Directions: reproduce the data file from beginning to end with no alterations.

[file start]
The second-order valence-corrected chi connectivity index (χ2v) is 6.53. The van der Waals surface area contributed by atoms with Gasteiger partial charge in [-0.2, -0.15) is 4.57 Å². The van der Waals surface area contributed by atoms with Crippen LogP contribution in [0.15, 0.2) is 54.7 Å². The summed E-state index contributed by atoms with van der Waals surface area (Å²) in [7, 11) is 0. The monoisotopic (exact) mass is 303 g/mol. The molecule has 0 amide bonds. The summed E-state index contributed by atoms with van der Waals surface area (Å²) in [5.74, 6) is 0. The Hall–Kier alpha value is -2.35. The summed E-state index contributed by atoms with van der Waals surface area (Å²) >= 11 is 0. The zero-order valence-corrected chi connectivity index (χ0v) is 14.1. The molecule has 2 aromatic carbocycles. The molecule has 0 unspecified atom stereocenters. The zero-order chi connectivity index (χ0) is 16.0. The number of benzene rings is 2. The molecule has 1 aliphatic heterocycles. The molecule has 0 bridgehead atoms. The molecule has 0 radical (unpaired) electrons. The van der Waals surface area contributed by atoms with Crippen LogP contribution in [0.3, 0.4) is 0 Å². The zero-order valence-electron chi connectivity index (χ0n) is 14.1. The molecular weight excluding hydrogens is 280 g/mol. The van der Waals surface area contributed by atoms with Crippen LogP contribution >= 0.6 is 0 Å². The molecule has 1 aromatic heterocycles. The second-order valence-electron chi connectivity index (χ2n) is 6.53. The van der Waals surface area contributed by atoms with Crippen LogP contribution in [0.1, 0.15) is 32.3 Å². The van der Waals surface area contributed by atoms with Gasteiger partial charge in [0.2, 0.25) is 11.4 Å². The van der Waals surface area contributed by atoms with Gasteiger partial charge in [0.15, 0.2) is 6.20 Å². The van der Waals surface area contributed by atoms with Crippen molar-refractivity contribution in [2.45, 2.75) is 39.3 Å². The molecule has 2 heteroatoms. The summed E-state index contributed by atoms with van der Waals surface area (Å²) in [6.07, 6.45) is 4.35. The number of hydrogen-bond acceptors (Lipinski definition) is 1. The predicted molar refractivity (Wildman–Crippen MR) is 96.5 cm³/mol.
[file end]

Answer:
The second-order valence-corrected chi connectivity index (χ2v) is 6.53. The van der Waals surface area contributed by atoms with Gasteiger partial charge in [-0.2, -0.15) is 4.57 Å². The van der Waals surface area contributed by atoms with Crippen LogP contribution in [0.15, 0.2) is 54.7 Å². The summed E-state index contributed by atoms with van der Waals surface area (Å²) in [7, 11) is 0. The monoisotopic (exact) mass is 303 g/mol. The molecule has 0 amide bonds. The summed E-state index contributed by atoms with van der Waals surface area (Å²) in [5.74, 6) is 0. The Hall–Kier alpha value is -2.35. The summed E-state index contributed by atoms with van der Waals surface area (Å²) >= 11 is 0. The zero-order valence-corrected chi connectivity index (χ0v) is 14.1. The molecule has 2 aromatic carbocycles. The molecule has 0 unspecified atom stereocenters. The zero-order chi connectivity index (χ0) is 16.0. The number of benzene rings is 2. The molecule has 1 aliphatic heterocycles. The molecule has 0 bridgehead atoms. The molecule has 0 radical (unpaired) electrons. The van der Waals surface area contributed by atoms with Crippen LogP contribution in [0.3, 0.4) is 0 Å². The zero-order valence-electron chi connectivity index (χ0n) is 14.1. The molecular weight excluding hydrogens is 280 g/mol. The van der Waals surface area contributed by atoms with Crippen LogP contribution >= 0.6 is 0 Å². The molecule has 1 aromatic heterocycles. The second-order valence-electron chi connectivity index (χ2n) is 6.53. The van der Waals surface area contributed by atoms with Crippen LogP contribution in [0.1, 0.15) is 32.3 Å². The van der Waals surface area contributed by atoms with Gasteiger partial charge in [0.2, 0.25) is 11.4 Å². The van der Waals surface area contributed by atoms with Gasteiger partial charge in [0.15, 0.2) is 6.20 Å². The van der Waals surface area contributed by atoms with Crippen molar-refractivity contribution in [2.45, 2.75) is 39.3 Å². The molecule has 2 heteroatoms. The summed E-state index contributed by atoms with van der Waals surface area (Å²) in [6.07, 6.45) is 4.35. The number of hydrogen-bond acceptors (Lipinski definition) is 1. The predicted molar refractivity (Wildman–Crippen MR) is 96.5 cm³/mol.